5.40(w) x 8.10(h) x 0.60(d)

Read an Excerpt

The Secret World of Sleep

The Surprising Science of the Mind at Rest

By Penelope A. Lewis

St. Martin's Press

Copyright © 2013 Penelope A. Lewis
All rights reserved.
ISBN: 978-1-137-38697-7


why sleep?

Do amoebas sleep? There are certainly times when they ball up and become inactive, but the true answer to this question depends on how you define sleep — and it turns out that there's more than one way to do that.

Using minimalist criteria, sleep can be thought of as an inactive time during which an organism responds less than usual when poked or disturbed, but from which it can be roused if danger threatens. This inactivity seems to have a purpose, since animals that are disturbed during such sleep invariably try to make up for it later on (we call this rebound sleep). Under this loose definition, amoebas actually do sleep. They stop moving, ball up, and become unresponsive even when prodded. They do this for hours at a time, normally at night, and they exhibit rebound if kept on the move and deprived of this restful state. Insects, fish, and amphibians also sleep. In fact, every member of the animal kingdom appears to snooze at one point or another. In the case of wasps and others with antennae, this is particularly obvious since these appendages tend to droop when they snooze, signaling relaxed inattention to the environment.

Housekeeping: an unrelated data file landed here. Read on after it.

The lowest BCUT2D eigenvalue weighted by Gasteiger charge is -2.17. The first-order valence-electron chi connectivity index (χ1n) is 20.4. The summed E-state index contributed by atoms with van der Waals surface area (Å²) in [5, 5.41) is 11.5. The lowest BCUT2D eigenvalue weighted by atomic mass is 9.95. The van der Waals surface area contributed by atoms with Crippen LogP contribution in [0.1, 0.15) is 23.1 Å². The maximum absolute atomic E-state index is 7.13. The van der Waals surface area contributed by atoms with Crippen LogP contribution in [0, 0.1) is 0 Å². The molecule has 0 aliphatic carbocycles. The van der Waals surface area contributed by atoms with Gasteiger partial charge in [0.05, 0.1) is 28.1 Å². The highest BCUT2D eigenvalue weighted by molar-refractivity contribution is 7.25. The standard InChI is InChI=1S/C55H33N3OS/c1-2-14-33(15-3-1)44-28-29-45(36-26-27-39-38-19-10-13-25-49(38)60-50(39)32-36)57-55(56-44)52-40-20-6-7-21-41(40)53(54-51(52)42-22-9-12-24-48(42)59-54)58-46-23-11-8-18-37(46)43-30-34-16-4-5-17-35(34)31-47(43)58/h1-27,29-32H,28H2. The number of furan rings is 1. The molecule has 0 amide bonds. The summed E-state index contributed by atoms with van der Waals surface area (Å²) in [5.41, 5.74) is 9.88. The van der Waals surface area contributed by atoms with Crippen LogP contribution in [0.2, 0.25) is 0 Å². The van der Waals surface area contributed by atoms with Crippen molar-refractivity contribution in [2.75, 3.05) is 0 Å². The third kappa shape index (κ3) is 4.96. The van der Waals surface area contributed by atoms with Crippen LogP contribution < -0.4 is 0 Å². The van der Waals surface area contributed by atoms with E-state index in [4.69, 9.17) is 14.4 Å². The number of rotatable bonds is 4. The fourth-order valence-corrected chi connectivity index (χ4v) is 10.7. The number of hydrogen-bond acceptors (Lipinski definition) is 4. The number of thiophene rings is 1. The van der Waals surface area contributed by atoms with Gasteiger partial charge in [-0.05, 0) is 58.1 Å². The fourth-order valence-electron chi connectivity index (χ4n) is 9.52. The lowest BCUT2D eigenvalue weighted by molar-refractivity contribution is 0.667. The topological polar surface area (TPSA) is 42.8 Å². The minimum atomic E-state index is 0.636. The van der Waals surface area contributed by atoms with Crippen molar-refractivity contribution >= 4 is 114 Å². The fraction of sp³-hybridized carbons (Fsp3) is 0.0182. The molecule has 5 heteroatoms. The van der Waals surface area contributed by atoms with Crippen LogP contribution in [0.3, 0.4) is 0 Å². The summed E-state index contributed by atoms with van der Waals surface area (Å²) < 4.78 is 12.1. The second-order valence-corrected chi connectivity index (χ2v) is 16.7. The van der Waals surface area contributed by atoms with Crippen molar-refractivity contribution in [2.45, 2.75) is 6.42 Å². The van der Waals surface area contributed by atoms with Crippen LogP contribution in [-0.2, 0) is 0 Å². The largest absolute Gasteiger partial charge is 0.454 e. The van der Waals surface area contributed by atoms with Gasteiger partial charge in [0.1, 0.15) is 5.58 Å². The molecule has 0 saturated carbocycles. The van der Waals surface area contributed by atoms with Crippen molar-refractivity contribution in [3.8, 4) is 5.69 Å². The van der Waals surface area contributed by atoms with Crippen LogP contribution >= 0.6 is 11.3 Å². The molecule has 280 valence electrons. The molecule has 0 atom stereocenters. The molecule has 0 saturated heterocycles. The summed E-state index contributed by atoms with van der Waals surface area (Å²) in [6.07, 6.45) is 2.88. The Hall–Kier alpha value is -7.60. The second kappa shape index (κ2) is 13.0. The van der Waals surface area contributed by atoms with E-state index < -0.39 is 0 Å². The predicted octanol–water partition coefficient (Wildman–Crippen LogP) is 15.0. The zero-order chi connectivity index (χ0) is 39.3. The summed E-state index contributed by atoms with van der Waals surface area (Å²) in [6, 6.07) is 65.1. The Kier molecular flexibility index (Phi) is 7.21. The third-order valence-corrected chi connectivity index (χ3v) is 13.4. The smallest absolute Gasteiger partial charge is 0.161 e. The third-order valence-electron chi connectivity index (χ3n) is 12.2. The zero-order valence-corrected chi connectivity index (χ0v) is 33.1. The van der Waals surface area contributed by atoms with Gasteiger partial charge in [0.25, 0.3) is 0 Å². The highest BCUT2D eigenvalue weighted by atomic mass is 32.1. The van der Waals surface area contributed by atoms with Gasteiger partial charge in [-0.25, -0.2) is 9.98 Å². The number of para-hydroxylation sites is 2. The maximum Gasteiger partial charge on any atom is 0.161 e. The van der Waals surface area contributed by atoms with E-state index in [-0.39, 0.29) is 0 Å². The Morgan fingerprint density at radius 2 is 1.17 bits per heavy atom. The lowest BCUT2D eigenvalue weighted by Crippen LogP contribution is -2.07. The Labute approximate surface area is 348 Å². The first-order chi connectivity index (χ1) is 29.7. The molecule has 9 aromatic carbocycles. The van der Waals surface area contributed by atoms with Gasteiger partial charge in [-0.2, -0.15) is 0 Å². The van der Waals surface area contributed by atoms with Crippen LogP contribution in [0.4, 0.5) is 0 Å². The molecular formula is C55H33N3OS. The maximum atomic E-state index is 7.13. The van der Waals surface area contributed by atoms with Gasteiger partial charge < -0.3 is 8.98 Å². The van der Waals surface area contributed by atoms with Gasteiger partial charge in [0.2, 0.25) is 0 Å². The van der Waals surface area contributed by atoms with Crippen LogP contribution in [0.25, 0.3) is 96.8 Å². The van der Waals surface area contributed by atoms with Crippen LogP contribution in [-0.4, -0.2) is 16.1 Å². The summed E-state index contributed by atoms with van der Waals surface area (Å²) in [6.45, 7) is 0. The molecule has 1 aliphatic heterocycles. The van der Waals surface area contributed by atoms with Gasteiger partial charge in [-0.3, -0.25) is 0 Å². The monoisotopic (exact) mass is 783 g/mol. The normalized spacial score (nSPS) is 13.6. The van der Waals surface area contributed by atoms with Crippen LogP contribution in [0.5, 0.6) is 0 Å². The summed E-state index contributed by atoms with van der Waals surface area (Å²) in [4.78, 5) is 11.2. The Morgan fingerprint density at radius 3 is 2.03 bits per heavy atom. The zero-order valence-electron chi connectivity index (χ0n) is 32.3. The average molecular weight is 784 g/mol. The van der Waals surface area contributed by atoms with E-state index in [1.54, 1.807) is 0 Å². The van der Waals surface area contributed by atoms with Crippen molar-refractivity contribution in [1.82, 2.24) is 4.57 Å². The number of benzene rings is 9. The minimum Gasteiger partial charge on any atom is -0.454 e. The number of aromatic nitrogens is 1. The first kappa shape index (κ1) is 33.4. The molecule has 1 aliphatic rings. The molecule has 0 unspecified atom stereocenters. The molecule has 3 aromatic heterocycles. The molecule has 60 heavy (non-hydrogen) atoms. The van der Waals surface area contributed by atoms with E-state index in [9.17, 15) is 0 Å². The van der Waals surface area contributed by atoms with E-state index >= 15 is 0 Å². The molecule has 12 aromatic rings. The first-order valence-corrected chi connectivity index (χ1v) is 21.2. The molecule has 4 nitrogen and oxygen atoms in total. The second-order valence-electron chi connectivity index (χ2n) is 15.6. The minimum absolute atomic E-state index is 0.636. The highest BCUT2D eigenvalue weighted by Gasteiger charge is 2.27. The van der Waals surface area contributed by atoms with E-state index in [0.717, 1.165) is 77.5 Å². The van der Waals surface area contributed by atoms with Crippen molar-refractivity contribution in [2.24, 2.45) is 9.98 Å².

Is sleep just something animals do when there are no demands on their time? Quite the reverse: Sleep is often a risky business. Most animals live in a predatory environment in which they are extremely vulnerable when they are not alert to surrounding danger. Many creatures could easily end up as a tasty snack if a predator manages to sneak up on them without being detected. This isn't only true for tender little critters like mice, parakeets, and tadpoles. Giraffes, for instance, take about 15 seconds to get to their feet after lying down for a snooze, so they are out of luck if a hungry lion happens to be in the area (it is probably for this reason that giraffes mainly sleep standing up or leaning against a tree, yet they also need to lie down for a short time every night to get some high-quality zzzzs).Perilous as it is to snooze, it seems that sleep is so necessary that, like giraffes, other animals simply have to take the risk. Some, such as the parrot fish, which lives in wide open waters, have evolved clever strategies to limit the danger of catching forty winks. The parrot fish does this by creating a slimy, foul-tasting envelope around itself in order to deter predators who might otherwise have thought it would make a tasty nibble. Bottle-nosed dolphins and many species of birds and ducks have developed "split-brain" sleep, in which the brain activity patterns which indicate it is snoozing are limited to one side of the brain (called a hemisphere) at a time. The other hemisphere stays awake and controls an eye which keeps watch for dangers and also orchestrates some basic movements like swimming or using a flipper to stay afloat. Split brain sleep poses an interesting question regarding consciousness: Is an animal truly awake or aware when only one hemisphere is active?